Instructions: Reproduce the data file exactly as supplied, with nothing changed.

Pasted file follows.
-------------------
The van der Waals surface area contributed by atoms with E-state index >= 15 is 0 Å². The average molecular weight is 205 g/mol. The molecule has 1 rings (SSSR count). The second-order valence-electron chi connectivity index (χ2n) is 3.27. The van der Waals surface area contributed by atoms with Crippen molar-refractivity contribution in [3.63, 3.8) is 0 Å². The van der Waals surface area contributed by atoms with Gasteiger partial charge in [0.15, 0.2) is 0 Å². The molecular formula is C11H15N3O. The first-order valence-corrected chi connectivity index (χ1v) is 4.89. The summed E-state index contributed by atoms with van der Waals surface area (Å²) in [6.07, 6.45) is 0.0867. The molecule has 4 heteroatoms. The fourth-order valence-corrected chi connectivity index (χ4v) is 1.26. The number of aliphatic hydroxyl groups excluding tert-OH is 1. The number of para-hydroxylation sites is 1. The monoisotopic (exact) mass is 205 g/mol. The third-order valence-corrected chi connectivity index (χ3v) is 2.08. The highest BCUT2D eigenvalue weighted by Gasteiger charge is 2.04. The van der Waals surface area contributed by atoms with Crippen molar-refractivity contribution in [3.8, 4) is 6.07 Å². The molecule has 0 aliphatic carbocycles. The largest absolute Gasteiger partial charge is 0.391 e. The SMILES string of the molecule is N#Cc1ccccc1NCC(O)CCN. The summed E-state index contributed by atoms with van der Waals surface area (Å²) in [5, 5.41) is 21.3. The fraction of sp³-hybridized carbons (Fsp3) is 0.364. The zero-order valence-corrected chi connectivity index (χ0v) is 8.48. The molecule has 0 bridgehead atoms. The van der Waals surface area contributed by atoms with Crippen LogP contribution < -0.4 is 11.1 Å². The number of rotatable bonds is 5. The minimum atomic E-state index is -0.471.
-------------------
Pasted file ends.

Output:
The van der Waals surface area contributed by atoms with E-state index >= 15 is 0 Å². The average molecular weight is 205 g/mol. The molecule has 1 rings (SSSR count). The second-order valence-electron chi connectivity index (χ2n) is 3.27. The van der Waals surface area contributed by atoms with Crippen molar-refractivity contribution in [3.63, 3.8) is 0 Å². The van der Waals surface area contributed by atoms with Gasteiger partial charge in [0.15, 0.2) is 0 Å². The molecular formula is C11H15N3O. The first-order valence-corrected chi connectivity index (χ1v) is 4.89. The summed E-state index contributed by atoms with van der Waals surface area (Å²) in [6.07, 6.45) is 0.0867. The molecule has 4 heteroatoms. The fourth-order valence-corrected chi connectivity index (χ4v) is 1.26. The number of aliphatic hydroxyl groups excluding tert-OH is 1. The number of para-hydroxylation sites is 1. The monoisotopic (exact) mass is 205 g/mol. The third-order valence-corrected chi connectivity index (χ3v) is 2.08. The highest BCUT2D eigenvalue weighted by Gasteiger charge is 2.04. The van der Waals surface area contributed by atoms with Crippen molar-refractivity contribution in [3.8, 4) is 6.07 Å². The molecule has 0 aliphatic carbocycles. The largest absolute Gasteiger partial charge is 0.391 e. The SMILES string of the molecule is N#Cc1ccccc1NCC(O)CCN. The summed E-state index contributed by atoms with van der Waals surface area (Å²) in [5, 5.41) is 21.3. The fraction of sp³-hybridized carbons (Fsp3) is 0.364. The zero-order valence-corrected chi connectivity index (χ0v) is 8.48. The molecule has 0 bridgehead atoms. The van der Waals surface area contributed by atoms with Crippen LogP contribution < -0.4 is 11.1 Å². The number of rotatable bonds is 5. The minimum atomic E-state index is -0.471.